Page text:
The Senate has begun the process of putting impeached Judge Samuel Kent on trial.
Senators heard a preview this morning of the evidence against Kent, took a constitutionally required oath to do justice in the case, and appointed a 12-member committee to investigate and present evidence to the full Senate.
Kent, who is being held in a Bureau of Prisons medical facility, faces removal after the House of Representatives last week adopted four articles of impeachment against him. Kent pleaded guilty in February to obstruction of justice, just before he was to go on trial over charges that he sexually abused two court employees. He was sentenced to 33 months in prison and has refused to resign, continuing to draw a salary as if he were still hearing cases in the Southern District of Texas.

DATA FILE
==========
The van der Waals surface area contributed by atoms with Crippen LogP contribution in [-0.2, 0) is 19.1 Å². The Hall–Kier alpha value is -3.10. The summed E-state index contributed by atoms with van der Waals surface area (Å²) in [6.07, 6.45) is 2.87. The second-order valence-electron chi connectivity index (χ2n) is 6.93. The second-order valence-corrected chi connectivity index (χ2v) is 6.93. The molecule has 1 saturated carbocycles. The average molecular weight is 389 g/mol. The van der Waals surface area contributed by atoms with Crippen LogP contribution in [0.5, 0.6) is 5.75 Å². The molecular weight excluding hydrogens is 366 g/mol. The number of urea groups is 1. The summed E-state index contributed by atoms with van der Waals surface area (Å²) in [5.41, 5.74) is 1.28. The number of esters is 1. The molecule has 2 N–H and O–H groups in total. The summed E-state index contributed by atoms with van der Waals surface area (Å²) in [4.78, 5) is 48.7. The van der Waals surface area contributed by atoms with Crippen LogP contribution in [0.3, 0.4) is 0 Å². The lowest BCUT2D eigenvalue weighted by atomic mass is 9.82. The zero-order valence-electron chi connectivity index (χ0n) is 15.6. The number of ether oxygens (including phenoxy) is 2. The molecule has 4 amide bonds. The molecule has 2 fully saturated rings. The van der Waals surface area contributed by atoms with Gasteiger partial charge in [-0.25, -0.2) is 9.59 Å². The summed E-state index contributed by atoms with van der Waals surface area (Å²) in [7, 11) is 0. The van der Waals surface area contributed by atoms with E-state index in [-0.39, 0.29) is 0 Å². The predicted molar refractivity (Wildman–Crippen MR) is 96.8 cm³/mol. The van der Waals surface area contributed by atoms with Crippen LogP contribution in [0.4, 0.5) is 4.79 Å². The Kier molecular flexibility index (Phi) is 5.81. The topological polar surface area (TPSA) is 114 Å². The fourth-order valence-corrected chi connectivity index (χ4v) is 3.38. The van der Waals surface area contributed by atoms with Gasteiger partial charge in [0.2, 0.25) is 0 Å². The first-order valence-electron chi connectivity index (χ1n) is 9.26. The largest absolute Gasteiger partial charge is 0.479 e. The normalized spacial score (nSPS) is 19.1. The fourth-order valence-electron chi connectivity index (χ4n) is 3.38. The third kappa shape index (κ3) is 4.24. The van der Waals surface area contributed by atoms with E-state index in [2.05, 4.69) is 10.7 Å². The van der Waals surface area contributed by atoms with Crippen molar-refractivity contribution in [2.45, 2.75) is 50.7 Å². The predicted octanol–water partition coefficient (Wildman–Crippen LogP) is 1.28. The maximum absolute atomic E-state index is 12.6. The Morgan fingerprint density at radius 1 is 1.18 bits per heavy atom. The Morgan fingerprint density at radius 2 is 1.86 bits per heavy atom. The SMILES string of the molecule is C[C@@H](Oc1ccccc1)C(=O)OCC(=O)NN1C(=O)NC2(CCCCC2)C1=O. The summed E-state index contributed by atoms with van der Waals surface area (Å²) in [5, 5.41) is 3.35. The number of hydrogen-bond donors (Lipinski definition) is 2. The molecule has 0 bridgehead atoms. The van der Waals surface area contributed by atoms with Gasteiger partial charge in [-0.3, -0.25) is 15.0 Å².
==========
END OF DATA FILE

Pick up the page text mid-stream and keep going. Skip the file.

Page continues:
A Senate trial “will be held in the coming weeks,” according to the office of Majority Leader Harry Reid (D-Nev.). “The Senate takes very seriously its constitutional duty to hold a trial of impeachment,” Reid said in a statement, adding that the committee “will carry out its duties conscientiously and with all due speed.”
Sen. Claire McCaskill (D-Mo.) will chair the committee and Sen. Mel Martinez (R-Fla.) will be vice chair. In a display of relative inexperience, none of the committee members has been in the Senate longer than six years.
Rep. Adam Schiff (D-Calif.) is the lead House manager of the case against Kent. He and the other managers stood in the well of the Senate this morning as Schiff explained the articles of impeachment.